Skullsworn by Brian Staveley

Posted On 13 April 2017

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skullsworn3Skullsworn is a book that I’ve had on my shelves since last year.  As soon as I saw it I wanted it.  I had ninja grabby hands and fired off a request in a New York minute. Yes, I am fickle enough to be captivated by the gorgeous cover but aside from that it sounded so good and given that I hadn’t, up until now, read anything by this author, I thought a prequel to his series seemed a great starting point, a lovely little alleyway that could lead to a world of possibilities (or, maybe a dead end).  So, as you can see I did put this up on a pedestal a little bit – which meant it had a potentially long way to fall.  It didn’t fall.  I loved this.  In fact I’m struggling to write a review because all my thoughts are a big incoherent mess of rambling happy-higgledy-piggledy-chaos.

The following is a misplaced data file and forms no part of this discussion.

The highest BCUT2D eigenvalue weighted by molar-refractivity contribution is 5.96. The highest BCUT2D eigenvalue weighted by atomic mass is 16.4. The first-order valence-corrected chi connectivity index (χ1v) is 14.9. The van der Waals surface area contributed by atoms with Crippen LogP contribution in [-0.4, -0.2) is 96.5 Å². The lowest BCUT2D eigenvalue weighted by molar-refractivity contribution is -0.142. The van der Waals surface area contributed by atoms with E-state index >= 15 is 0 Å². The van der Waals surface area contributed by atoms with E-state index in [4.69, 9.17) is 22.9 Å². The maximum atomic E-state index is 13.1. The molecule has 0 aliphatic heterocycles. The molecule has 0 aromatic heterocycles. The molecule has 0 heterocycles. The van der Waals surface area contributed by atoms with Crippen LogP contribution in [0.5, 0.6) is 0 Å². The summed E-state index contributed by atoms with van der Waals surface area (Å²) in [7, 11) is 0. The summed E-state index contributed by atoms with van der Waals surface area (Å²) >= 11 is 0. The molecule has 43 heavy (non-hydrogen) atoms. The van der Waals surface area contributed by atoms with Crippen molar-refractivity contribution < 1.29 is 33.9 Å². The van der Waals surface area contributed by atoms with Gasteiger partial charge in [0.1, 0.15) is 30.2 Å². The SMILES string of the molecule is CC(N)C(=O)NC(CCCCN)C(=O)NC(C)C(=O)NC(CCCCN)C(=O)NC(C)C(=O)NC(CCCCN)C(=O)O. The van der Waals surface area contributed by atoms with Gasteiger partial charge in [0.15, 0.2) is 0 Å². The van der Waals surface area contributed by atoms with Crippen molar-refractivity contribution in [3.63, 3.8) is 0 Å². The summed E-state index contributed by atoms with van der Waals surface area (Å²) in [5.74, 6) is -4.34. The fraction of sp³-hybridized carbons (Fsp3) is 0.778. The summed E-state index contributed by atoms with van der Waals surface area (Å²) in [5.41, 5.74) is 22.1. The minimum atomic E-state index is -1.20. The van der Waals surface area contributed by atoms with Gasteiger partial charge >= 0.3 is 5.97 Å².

Ananshael is the God of Death – a God with no shortage of offerings on a regular basis, after all the only real certainty in life is death.  However, the Priests and Priestesses who serve Anashiel are trained in the art of everything that is deadly, be it hand to hand combat, stealth, poison, or any number of other means.  For this reason they have become known as the Skullsworn – feared and loathed for the way they dish out death.